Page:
The Metropolitan Opera – Macbeth

Macbeth – Opera in four acts [1865 version, minus ballet; libretto by Francesco Maria Piave, after Shakespeare’s play; sung in Italian, with English, German and Spanish Met Titles]

Macbeth – Željko Lučić
Banquo – John Relyea
Lady Macbeth – Maria Guleghina
Malcolm – Russell Thomas
Macduff – Dimitri Pittas

The Metropolitan Opera Chorus

The Orchestra of the Metropolitan Orchestra
James Levine

Adrian Noble – Original Production
Mark Thompson – Set and Costume Design
Jean Kalman – Lighting Design

Reviewed by: Elizabeth Barnette

Reviewed: 22 October, 2007
Venue: The Metropolitan Opera, New York City

A recent preview article in the New York Times about Adrian Noble’s new staging of “Macbeth” at the Metropolitan Opera was entitled “This Time, No Laughing at the Witches” – referring to the audience’s reaction to the previous Peter Hall production. However, it was hard to not at least chuckle at this bunch of frumpy housewives in dowdy dresses, ill-fitting coats, hats, and white bobby-sox doing campy choreography. Strange creatures they were indeed, but hardly other-worldly or frightening.

This production has updated the setting to the 1940s, judging by the military costumes and the jeep of Act Four. Mark Thompson’s magnificent sets are rather timeless – a semicircle of silhouettes of trees, flanked on both sides by three tall columns; these are moved about and a screen is lowered, to ingeniously create the indoor settings of Macbeth’s castle. On a predominantly gray canvas of scenery and costumes, color is used sparingly – Lady Macbeth’s red-dress in the banquet scene, a shimmering blue globe displaying the visions of Macbeth in the third act, bright green clouds against which huge discs with the images of the descendants of Banquo are lowered from the ceiling. And there is the blood, on Duncan’s body, all over Banquo’s shirt when he appears as a vision, and, of course, on the hands of Macbeth and his wife.

From the very beginning it is clear who is in charge in this marriage, and the opera might as well have been called ‘Lady Macbeth’. It is she who is pulling all the strings, and who dominates whenever she appears. Maria Guleghina brought high-drama to the role; her powerful sexuality (including a near ‘costume malfunction’ in the first act) renders Macbeth completely helpless to resist her murderous suggestions. During the banquet her high spirits have her breaking into Flamenco, while in the last act her despair and madness were palpable in the sleepwalking scene. Verdi asked for a soprano to sing “harsh, stifled and dark” here, and the Russian soprano would not have disappointed him. Hers is a big voice, and she used it with abandon, hurling herself at the high notes. While in the beginning a wide vibrato was noticeable in the top register, she gained control over it; at any rate, the sheer power of her performance, both vocally and dramatically carried the day.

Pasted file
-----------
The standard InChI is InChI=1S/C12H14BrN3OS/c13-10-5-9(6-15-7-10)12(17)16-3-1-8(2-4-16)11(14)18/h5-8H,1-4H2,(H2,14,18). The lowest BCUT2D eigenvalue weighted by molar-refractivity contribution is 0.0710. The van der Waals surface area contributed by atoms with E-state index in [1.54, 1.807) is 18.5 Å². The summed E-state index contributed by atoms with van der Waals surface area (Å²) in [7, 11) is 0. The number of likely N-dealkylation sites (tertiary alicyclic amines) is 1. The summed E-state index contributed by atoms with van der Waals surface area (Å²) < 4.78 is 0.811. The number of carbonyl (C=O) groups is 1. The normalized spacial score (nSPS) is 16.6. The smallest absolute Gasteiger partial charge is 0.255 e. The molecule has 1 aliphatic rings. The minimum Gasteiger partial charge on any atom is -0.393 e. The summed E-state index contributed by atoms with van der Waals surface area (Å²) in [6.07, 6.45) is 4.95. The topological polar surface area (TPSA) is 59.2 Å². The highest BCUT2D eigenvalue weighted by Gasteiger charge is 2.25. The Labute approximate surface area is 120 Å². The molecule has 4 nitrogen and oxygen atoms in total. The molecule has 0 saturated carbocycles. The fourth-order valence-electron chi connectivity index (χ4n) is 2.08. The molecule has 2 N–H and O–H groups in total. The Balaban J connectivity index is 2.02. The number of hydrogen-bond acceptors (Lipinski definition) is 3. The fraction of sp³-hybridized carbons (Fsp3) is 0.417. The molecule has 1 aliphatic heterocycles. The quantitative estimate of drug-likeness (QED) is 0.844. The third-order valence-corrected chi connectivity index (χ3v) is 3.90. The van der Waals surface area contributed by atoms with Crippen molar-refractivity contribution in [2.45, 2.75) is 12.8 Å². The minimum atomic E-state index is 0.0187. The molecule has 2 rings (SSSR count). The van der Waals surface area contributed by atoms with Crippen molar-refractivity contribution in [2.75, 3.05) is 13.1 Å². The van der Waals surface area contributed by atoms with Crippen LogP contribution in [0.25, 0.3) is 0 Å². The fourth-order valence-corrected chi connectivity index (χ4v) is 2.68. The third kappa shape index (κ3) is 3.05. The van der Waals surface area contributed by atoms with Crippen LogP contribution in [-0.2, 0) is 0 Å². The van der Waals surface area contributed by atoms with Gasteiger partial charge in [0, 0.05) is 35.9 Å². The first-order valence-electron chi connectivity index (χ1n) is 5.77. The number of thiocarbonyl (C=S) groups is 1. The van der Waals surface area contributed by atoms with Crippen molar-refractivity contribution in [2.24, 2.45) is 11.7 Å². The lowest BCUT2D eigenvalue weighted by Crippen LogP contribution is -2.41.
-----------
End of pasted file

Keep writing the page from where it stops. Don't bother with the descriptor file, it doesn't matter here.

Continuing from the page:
Željko Lučić’s Macbeth almost paled in comparison. Less the power-hungry nobleman than a thoroughly dominated husband; one could almost feel sorry for him as he was led inexorably towards his doom. Vocally the Serbian baritone gave a mixed performance, singing with a beautiful tone at times, while at others it turned dry. His pitch was tentative at best, getting flatter during the course of the performance. In supporting roles, John Relyea sang a robust Banquo, and Dimitri Pittas as Macduff made the most of his aria lamenting the murder of his family.

Except for some problems of blend during the witches’ scene at the beginning, the Metropolitan Opera Chorus sang with spirit and beauty, especially at the beginning of Act Four. The orchestra likewise played with power as well as great refinement under James Levine. By revising the 1847 score 18 years later for a Paris production, Verdi created a hybrid of sorts. The beginning is unabashedly Italianate, from the village-band playing off-stage during King Duncan’s arrival to the jaunty chorus threatening Banquo’s assassination, while in the last two acts we can hear the mature composer who has wedded words and music exquisitely. Levine proved himself to be at home with both stylistic aspects of the work.

  • Performances on 26 & 31 October and November 3
  • Further performances in January and March
  • Metropolitan Opera

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